Today's trust tip: Transparency sidebars can be quick and easy
Hi there. Lynn here.
A big part of what we do at the Trusting News project is help journalists talk about how we do our jobs, including how and why we make decisions.
When we explain our process, we allow users to see how our story came together, why we put resources toward covering the story and why we chose to include certain people, images and words.
One way journalists do this is by creating boxes or sidebars dedicated to transparency. These boxes allow news organizations to explain their process and decisions within the story itself. Users don't have to click to another page to learn more about the journalism — they get the splash of behind-the-scenes information alongside the story they clicked on.
One Trusting News newsroom partner, The Gazette, used a sidebar when covering a heated debate at a local school board meeting. In the sidebar, they included information about how long the newspaper has been covering the issue (more than a year), how many school board committee meetings the reporter had attended to gather all the facts and how they would continue to cover the issue after the school board vote.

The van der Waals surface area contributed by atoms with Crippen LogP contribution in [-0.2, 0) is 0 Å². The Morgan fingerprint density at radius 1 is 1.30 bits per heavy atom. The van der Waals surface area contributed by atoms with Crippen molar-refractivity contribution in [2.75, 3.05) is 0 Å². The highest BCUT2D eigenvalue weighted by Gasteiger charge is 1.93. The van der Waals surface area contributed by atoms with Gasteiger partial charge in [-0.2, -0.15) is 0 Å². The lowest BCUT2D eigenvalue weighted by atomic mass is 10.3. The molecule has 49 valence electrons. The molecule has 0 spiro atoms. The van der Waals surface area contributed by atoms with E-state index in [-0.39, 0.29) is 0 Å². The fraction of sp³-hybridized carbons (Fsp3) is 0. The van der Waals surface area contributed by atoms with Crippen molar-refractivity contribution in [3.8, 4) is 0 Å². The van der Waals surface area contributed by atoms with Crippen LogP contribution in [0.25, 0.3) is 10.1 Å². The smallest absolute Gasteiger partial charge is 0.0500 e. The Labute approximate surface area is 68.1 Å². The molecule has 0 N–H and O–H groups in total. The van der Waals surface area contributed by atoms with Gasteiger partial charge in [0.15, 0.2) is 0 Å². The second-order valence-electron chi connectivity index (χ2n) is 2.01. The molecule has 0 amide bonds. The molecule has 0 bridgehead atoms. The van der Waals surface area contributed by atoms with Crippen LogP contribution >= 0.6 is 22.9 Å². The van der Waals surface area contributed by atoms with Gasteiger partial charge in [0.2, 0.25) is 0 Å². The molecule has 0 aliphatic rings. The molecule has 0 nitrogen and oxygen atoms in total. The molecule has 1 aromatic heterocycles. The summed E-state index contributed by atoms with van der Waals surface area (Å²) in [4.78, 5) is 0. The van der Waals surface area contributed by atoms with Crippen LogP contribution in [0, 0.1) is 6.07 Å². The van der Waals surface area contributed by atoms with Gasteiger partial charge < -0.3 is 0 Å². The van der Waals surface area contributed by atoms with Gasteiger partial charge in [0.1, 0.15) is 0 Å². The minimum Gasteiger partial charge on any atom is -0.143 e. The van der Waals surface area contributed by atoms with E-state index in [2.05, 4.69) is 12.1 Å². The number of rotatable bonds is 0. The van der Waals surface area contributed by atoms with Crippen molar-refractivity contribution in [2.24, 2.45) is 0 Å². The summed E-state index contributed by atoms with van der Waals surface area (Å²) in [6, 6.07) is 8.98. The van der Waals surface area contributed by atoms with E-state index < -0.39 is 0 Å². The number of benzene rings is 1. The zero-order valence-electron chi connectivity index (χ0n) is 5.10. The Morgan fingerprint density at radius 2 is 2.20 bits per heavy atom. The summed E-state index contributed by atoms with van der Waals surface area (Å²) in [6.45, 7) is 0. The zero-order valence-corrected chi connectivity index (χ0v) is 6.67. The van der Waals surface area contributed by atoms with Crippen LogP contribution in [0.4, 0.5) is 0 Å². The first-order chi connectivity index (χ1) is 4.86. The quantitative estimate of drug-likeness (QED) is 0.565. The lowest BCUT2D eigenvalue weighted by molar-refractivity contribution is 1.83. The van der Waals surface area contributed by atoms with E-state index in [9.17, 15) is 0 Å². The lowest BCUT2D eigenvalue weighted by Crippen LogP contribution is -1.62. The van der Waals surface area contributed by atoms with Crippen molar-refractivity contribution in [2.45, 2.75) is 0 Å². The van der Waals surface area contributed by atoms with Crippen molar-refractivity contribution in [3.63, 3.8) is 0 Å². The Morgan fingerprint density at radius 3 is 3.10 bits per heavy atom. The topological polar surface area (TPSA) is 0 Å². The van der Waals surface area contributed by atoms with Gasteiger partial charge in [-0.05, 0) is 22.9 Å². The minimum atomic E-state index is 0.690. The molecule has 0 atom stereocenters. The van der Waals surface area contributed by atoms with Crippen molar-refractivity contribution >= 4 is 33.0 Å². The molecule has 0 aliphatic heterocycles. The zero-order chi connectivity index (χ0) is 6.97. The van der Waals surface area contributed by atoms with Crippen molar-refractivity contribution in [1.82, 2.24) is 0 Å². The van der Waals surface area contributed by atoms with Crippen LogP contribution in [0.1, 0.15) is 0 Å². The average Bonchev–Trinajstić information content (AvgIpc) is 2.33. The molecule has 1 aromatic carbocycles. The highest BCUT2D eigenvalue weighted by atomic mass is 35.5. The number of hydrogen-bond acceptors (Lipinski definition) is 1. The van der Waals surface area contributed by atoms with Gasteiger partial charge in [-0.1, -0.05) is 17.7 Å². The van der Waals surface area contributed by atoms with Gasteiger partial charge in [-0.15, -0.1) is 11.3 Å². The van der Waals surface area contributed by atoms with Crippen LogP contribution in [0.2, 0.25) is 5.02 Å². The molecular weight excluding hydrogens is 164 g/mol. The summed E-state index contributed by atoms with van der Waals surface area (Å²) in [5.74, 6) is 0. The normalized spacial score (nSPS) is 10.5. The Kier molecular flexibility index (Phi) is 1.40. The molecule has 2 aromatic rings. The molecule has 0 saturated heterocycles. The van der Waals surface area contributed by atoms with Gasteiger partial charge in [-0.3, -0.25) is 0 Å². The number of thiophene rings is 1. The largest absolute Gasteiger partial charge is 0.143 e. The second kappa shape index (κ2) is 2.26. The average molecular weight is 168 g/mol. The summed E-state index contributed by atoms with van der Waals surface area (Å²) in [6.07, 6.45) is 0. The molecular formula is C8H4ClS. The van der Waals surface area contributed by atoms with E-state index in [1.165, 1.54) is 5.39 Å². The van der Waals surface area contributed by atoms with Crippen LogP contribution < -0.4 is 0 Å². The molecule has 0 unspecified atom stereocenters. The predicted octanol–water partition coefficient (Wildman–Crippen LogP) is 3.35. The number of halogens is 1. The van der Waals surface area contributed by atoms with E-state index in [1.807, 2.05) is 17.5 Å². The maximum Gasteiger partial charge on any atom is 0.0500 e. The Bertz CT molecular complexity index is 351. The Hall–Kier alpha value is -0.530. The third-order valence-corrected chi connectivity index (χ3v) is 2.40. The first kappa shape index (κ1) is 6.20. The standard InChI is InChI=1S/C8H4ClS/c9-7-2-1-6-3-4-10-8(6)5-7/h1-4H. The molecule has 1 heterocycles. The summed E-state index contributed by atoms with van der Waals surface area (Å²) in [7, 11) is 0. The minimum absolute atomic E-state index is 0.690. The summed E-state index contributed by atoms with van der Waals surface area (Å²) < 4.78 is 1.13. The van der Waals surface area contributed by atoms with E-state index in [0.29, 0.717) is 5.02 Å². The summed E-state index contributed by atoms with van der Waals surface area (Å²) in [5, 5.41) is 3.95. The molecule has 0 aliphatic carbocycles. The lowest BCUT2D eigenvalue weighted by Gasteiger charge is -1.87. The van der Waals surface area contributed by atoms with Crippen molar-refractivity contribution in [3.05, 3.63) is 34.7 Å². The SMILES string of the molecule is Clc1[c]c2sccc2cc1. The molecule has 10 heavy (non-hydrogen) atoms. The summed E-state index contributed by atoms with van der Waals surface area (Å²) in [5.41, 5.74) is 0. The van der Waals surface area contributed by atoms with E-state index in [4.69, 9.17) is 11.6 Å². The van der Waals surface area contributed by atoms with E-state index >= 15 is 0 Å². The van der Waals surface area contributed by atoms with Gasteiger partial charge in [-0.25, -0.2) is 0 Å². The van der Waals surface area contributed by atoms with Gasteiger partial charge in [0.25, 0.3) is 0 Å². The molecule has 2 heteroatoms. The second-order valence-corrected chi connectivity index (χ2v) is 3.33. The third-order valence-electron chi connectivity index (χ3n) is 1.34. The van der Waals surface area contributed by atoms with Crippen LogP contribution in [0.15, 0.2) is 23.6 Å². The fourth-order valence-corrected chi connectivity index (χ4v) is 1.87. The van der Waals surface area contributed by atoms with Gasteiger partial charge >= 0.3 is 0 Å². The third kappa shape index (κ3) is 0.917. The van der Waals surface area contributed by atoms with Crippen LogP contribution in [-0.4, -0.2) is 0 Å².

Another newsroom, Science News, used a transparency sidebar to explain why they wrote a story about how a certain cat food could help those who are allergic to cats.
In the sidebar, they explained who they interviewed and why (they wanted to interview an expert who was not connected to the research study). And when explaining why they chose to cover the story in the first place the reporter wrote about how she was interested in knowing more about the research because her husband is allergic to cats. In addition to using the box to be transparent about their reporting, they used it to ask for user feedback and explain their larger newsroom-wide push to be transparent.
TRY THIS: Think about a story that's likely to get a lot of questions and/or criticism. What could you include in the story to proactively eliminate those questions or enhance its credibility? Write one to three sentences that answer these two questions: Why did you do this story? How did you do this story? Include this information in the story in a pullout or shaded box.
— Lynn Walsh, Trusting News assistant director
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